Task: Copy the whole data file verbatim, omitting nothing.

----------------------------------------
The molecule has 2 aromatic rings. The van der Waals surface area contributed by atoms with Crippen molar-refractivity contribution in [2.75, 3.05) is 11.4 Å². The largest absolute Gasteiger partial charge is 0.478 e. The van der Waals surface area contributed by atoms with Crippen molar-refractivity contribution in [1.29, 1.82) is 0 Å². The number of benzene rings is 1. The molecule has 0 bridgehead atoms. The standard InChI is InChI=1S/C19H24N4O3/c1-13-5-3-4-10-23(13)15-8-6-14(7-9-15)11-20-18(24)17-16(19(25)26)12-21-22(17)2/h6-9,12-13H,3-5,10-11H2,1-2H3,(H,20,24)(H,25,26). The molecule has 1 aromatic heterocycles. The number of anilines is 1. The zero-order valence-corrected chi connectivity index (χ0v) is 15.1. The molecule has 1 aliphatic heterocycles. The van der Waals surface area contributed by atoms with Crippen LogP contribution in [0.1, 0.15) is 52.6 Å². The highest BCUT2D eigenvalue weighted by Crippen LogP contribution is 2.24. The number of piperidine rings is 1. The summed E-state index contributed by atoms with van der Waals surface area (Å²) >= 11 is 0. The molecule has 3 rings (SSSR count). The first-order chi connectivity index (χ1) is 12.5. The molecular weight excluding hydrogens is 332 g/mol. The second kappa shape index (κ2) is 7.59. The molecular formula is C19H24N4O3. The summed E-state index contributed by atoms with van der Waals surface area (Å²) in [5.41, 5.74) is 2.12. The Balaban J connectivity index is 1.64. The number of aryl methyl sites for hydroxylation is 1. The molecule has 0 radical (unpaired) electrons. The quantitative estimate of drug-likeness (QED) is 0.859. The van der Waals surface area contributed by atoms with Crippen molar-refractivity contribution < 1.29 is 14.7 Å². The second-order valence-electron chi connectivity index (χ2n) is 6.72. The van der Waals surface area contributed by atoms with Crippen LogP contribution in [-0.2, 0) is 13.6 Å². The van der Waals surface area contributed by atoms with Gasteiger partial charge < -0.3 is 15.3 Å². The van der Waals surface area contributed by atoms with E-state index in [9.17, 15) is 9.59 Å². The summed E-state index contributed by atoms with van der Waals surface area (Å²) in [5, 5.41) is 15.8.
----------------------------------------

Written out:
The molecule has 2 aromatic rings. The van der Waals surface area contributed by atoms with Crippen molar-refractivity contribution in [2.75, 3.05) is 11.4 Å². The largest absolute Gasteiger partial charge is 0.478 e. The van der Waals surface area contributed by atoms with Crippen molar-refractivity contribution in [1.29, 1.82) is 0 Å². The number of benzene rings is 1. The molecule has 0 bridgehead atoms. The standard InChI is InChI=1S/C19H24N4O3/c1-13-5-3-4-10-23(13)15-8-6-14(7-9-15)11-20-18(24)17-16(19(25)26)12-21-22(17)2/h6-9,12-13H,3-5,10-11H2,1-2H3,(H,20,24)(H,25,26). The molecule has 1 aromatic heterocycles. The number of anilines is 1. The zero-order valence-corrected chi connectivity index (χ0v) is 15.1. The molecule has 1 aliphatic heterocycles. The van der Waals surface area contributed by atoms with Crippen LogP contribution in [0.1, 0.15) is 52.6 Å². The highest BCUT2D eigenvalue weighted by Crippen LogP contribution is 2.24. The number of piperidine rings is 1. The summed E-state index contributed by atoms with van der Waals surface area (Å²) >= 11 is 0. The molecule has 3 rings (SSSR count). The first-order chi connectivity index (χ1) is 12.5. The molecular weight excluding hydrogens is 332 g/mol. The second kappa shape index (κ2) is 7.59. The molecular formula is C19H24N4O3. The summed E-state index contributed by atoms with van der Waals surface area (Å²) in [5.41, 5.74) is 2.12. The Balaban J connectivity index is 1.64. The number of aryl methyl sites for hydroxylation is 1. The molecule has 0 radical (unpaired) electrons. The quantitative estimate of drug-likeness (QED) is 0.859. The van der Waals surface area contributed by atoms with Crippen molar-refractivity contribution < 1.29 is 14.7 Å². The second-order valence-electron chi connectivity index (χ2n) is 6.72. The van der Waals surface area contributed by atoms with Crippen LogP contribution in [-0.2, 0) is 13.6 Å². The van der Waals surface area contributed by atoms with Gasteiger partial charge < -0.3 is 15.3 Å². The van der Waals surface area contributed by atoms with E-state index in [9.17, 15) is 9.59 Å². The summed E-state index contributed by atoms with van der Waals surface area (Å²) in [5, 5.41) is 15.8.